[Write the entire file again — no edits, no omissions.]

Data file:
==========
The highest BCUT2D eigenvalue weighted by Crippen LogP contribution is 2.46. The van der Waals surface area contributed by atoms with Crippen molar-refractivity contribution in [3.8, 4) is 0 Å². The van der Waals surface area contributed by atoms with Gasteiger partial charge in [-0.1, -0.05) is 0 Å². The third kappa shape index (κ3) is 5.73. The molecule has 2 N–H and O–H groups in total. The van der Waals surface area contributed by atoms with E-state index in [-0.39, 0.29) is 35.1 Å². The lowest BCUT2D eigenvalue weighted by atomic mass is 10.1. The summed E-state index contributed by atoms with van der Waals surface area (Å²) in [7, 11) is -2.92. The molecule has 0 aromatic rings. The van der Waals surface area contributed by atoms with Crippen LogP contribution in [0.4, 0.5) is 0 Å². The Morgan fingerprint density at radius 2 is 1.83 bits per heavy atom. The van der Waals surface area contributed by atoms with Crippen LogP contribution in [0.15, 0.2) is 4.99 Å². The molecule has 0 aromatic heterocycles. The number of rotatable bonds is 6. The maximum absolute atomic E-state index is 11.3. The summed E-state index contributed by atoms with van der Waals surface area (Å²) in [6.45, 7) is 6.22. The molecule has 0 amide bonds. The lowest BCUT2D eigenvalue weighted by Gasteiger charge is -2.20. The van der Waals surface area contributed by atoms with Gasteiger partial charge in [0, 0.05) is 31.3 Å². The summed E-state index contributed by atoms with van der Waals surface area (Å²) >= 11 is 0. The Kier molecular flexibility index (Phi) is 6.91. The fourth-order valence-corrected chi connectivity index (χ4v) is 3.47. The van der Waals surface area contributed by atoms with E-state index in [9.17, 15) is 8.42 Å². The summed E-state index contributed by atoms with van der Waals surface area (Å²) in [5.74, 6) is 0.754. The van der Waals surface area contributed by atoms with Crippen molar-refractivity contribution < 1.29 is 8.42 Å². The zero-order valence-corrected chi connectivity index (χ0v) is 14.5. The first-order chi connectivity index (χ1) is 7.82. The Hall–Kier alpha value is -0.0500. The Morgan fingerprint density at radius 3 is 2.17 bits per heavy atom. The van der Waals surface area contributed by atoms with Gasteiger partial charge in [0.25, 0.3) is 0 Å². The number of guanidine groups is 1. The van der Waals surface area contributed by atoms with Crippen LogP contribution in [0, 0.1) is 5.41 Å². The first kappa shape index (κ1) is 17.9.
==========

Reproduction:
The highest BCUT2D eigenvalue weighted by Crippen LogP contribution is 2.46. The van der Waals surface area contributed by atoms with Crippen molar-refractivity contribution in [3.8, 4) is 0 Å². The van der Waals surface area contributed by atoms with Gasteiger partial charge in [-0.1, -0.05) is 0 Å². The third kappa shape index (κ3) is 5.73. The molecule has 2 N–H and O–H groups in total. The van der Waals surface area contributed by atoms with E-state index in [-0.39, 0.29) is 35.1 Å². The lowest BCUT2D eigenvalue weighted by atomic mass is 10.1. The summed E-state index contributed by atoms with van der Waals surface area (Å²) in [7, 11) is -2.92. The molecule has 0 aromatic rings. The van der Waals surface area contributed by atoms with Crippen LogP contribution in [0.4, 0.5) is 0 Å². The Morgan fingerprint density at radius 2 is 1.83 bits per heavy atom. The van der Waals surface area contributed by atoms with Crippen LogP contribution in [0.15, 0.2) is 4.99 Å². The molecule has 0 aromatic heterocycles. The number of rotatable bonds is 6. The maximum absolute atomic E-state index is 11.3. The summed E-state index contributed by atoms with van der Waals surface area (Å²) in [6.45, 7) is 6.22. The molecule has 0 amide bonds. The lowest BCUT2D eigenvalue weighted by Gasteiger charge is -2.20. The van der Waals surface area contributed by atoms with Gasteiger partial charge in [0, 0.05) is 31.3 Å². The summed E-state index contributed by atoms with van der Waals surface area (Å²) >= 11 is 0. The Kier molecular flexibility index (Phi) is 6.91. The fourth-order valence-corrected chi connectivity index (χ4v) is 3.47. The van der Waals surface area contributed by atoms with E-state index in [9.17, 15) is 8.42 Å². The summed E-state index contributed by atoms with van der Waals surface area (Å²) in [5.74, 6) is 0.754. The van der Waals surface area contributed by atoms with Crippen molar-refractivity contribution < 1.29 is 8.42 Å². The zero-order valence-corrected chi connectivity index (χ0v) is 14.5. The first-order chi connectivity index (χ1) is 7.82. The Hall–Kier alpha value is -0.0500. The Morgan fingerprint density at radius 3 is 2.17 bits per heavy atom. The van der Waals surface area contributed by atoms with Gasteiger partial charge in [0.25, 0.3) is 0 Å². The number of guanidine groups is 1. The van der Waals surface area contributed by atoms with Crippen LogP contribution in [0, 0.1) is 5.41 Å². The first kappa shape index (κ1) is 17.9.